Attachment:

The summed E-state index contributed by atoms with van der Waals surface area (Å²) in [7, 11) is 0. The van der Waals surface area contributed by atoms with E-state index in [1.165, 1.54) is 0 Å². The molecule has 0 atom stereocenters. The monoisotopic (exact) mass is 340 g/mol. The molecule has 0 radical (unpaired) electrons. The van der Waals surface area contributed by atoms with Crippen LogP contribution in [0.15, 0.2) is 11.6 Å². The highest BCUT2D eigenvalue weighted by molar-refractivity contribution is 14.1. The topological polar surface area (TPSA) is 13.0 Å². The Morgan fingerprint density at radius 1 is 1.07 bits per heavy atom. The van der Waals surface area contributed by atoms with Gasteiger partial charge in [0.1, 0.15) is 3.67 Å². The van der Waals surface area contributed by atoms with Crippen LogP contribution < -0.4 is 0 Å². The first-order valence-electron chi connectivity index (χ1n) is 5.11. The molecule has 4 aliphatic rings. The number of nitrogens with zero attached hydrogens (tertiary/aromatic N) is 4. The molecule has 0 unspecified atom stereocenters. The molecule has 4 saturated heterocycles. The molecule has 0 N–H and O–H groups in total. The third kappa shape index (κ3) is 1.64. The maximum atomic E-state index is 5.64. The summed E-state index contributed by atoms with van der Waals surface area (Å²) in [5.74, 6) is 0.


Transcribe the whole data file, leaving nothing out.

The summed E-state index contributed by atoms with van der Waals surface area (Å²) in [7, 11) is 0. The van der Waals surface area contributed by atoms with E-state index in [1.165, 1.54) is 0 Å². The molecule has 0 atom stereocenters. The monoisotopic (exact) mass is 340 g/mol. The molecule has 0 radical (unpaired) electrons. The van der Waals surface area contributed by atoms with Crippen LogP contribution in [0.15, 0.2) is 11.6 Å². The highest BCUT2D eigenvalue weighted by molar-refractivity contribution is 14.1. The topological polar surface area (TPSA) is 13.0 Å². The Morgan fingerprint density at radius 1 is 1.07 bits per heavy atom. The van der Waals surface area contributed by atoms with Gasteiger partial charge in [0.1, 0.15) is 3.67 Å². The van der Waals surface area contributed by atoms with Crippen LogP contribution < -0.4 is 0 Å². The first-order valence-electron chi connectivity index (χ1n) is 5.11. The molecule has 4 aliphatic rings. The number of nitrogens with zero attached hydrogens (tertiary/aromatic N) is 4. The molecule has 0 unspecified atom stereocenters. The molecule has 4 saturated heterocycles. The molecule has 0 N–H and O–H groups in total. The third kappa shape index (κ3) is 1.64. The maximum atomic E-state index is 5.64. The summed E-state index contributed by atoms with van der Waals surface area (Å²) in [5.74, 6) is 0.